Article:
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Press release: Nokia’s Board of Directors has appointed Stephen Elop President and Chief Executive Officer of Nokia as of September 21. Elop currently heads Microsoft’s Business Division. Before joining Microsoft, Elop held senior executive positions in a number of US-based public companies, including Juniper Networks, Adobe Systems Inc. and Macromedia Inc. He holds a degree in computer engineering and management from McMaster University in Hamilton, Canada, which is his home country.
"The time is right to accelerate the company’s renewal; to bring in new executive leadership with different skills and strengths in order to drive company success. The Nokia Board believes that Stephen has the right industry experience and leadership skills to realize the full potential of Nokia. His strong software background and proven record in change management will be valuable assets as we press harder to complete the transformation of the company. We believe that Stephen will be able to drive both innovation and efficient execution of the company strategy in order to deliver increased value to our shareholders," said Jorma Ollila, Chairman of the Nokia Board of Directors.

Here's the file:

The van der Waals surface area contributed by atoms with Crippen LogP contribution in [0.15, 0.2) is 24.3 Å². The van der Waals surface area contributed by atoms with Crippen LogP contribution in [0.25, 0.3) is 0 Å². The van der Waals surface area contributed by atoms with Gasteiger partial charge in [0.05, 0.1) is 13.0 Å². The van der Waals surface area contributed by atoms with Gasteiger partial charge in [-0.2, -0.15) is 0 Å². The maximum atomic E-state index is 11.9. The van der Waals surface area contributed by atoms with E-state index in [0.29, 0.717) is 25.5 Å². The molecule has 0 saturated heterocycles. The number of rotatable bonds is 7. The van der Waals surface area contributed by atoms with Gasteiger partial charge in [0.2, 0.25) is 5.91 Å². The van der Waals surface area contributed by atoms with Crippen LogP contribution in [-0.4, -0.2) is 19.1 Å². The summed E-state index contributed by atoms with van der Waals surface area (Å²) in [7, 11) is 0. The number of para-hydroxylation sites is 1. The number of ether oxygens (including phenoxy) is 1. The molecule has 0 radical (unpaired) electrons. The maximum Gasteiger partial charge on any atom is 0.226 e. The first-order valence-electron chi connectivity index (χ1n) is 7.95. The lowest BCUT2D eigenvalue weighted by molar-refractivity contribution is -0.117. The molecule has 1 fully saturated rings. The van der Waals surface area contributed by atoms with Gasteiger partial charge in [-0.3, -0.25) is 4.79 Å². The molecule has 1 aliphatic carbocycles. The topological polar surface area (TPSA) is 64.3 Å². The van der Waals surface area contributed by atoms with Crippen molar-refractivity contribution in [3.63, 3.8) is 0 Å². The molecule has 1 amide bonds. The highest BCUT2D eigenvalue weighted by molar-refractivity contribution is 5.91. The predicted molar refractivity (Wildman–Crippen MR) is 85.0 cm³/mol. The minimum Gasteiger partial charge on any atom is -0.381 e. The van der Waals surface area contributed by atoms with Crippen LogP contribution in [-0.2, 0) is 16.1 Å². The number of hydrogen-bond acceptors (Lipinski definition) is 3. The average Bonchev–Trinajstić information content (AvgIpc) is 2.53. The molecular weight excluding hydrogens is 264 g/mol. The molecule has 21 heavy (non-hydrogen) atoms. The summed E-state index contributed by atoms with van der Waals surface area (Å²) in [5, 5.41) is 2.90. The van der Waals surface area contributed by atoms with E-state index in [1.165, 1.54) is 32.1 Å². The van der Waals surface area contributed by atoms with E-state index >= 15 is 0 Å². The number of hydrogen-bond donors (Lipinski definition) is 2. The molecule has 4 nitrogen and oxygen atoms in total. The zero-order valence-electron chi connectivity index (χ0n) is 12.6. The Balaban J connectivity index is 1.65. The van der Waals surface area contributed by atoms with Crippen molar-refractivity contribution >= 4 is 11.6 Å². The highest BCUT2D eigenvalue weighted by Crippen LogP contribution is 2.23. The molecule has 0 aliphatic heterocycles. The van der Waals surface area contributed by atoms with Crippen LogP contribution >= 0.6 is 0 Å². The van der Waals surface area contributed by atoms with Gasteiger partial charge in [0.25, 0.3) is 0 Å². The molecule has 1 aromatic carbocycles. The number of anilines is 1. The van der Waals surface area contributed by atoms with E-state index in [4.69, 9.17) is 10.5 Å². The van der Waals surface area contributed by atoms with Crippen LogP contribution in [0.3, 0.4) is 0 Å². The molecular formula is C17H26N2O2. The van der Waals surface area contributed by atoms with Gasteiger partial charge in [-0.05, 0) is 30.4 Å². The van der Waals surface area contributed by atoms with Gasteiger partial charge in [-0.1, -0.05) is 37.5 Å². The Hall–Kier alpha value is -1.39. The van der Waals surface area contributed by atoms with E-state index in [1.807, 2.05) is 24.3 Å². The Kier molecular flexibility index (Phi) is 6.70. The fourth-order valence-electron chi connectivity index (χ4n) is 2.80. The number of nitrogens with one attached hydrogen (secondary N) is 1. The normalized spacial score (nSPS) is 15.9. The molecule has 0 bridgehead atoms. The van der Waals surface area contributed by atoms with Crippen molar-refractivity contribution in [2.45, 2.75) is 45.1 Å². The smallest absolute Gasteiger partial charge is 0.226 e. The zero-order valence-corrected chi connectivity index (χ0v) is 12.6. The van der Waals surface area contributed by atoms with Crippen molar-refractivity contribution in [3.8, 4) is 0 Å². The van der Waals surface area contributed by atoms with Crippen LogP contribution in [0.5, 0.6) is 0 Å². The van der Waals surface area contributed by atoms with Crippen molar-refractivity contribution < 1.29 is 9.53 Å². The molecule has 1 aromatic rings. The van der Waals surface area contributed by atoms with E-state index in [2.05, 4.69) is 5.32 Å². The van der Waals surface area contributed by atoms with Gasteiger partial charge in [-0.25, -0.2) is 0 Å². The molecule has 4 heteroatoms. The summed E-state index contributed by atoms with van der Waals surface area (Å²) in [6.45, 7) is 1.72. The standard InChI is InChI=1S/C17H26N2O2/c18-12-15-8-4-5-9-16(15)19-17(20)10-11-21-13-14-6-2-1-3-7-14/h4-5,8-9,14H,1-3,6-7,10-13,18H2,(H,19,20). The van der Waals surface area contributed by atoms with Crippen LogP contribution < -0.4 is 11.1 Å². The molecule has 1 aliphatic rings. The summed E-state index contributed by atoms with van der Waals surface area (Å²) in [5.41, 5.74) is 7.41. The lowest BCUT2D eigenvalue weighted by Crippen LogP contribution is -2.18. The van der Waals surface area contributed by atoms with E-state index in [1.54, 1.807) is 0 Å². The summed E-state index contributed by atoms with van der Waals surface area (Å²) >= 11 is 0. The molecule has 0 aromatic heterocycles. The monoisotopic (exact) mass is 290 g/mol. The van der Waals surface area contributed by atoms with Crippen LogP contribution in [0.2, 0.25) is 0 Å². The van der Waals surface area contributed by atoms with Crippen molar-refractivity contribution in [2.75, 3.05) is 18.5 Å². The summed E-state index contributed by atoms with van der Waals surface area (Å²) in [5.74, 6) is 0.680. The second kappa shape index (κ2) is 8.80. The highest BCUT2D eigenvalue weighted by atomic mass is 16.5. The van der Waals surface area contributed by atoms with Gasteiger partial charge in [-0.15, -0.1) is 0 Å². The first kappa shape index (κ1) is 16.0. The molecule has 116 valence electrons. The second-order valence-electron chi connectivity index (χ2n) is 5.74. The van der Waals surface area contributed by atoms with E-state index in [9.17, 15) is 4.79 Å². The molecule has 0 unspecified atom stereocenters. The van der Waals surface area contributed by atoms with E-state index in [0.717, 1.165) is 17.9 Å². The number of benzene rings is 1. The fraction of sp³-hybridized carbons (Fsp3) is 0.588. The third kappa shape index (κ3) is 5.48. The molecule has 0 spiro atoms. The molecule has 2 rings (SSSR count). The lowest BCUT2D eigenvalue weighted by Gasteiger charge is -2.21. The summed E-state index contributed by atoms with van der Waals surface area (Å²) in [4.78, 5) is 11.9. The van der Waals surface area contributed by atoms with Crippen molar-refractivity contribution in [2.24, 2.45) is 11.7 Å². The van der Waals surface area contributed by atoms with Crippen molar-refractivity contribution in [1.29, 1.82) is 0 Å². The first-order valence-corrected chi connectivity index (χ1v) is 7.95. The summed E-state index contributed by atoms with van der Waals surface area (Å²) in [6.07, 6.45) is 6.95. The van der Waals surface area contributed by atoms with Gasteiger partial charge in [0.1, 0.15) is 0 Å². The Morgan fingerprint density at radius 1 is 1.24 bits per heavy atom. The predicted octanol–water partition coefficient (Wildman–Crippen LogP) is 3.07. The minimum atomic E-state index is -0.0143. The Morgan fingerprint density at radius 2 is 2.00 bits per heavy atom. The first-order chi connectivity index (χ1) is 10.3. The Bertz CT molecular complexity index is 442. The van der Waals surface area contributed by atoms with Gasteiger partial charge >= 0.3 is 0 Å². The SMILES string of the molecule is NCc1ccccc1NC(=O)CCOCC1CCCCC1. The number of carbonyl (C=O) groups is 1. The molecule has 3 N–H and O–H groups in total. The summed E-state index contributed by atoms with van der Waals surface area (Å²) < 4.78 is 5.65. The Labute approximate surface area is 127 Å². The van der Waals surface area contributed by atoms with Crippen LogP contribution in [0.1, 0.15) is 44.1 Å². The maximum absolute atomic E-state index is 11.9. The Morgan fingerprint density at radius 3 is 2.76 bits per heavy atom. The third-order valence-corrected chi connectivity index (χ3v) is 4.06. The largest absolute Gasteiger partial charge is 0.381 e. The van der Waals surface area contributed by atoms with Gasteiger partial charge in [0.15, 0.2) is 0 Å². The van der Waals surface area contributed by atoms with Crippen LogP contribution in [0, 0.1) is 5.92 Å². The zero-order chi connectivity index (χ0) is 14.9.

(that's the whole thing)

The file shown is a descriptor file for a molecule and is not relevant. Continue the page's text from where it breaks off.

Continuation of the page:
Elop commented on his new Nokia position: "I am extremely excited to become part of a team dedicated to strengthening Nokia’s position as the undisputed leader of the mobile communications industry, with a relentless focus on meeting the needs and expectations of customers. Nokia has a unique global position as well as a great brand upon which we can build. The company has deeply talented and dedicated people, and I am confident that together we can continue to deliver innovative products that meet the needs of consumers. The Nokia slogan clearly states our key mission: Connecting People, which will acquire new dimensions as we build our portfolio of products, solutions and services."
Olli-Pekka Kallasvuo will leave his current position as President and CEO of Nokia on September 20, 2010 and his position on the Nokia Board of Directors with immediate effect. He will continue to chair the Board of Nokia Siemens Networks in a non-executive capacity.
Well, who saw this coming? While this obviously does not mean all Nokiaâ€™s Symbian phones will now switch to running Windows Phone (although this as been rumoured numerous times), I think it does remove the religious preoccupation Nokia had to only running their own OS. Of course they are as likely to swing to Android as Windows Phone 7, but we can dream a bit, cant we?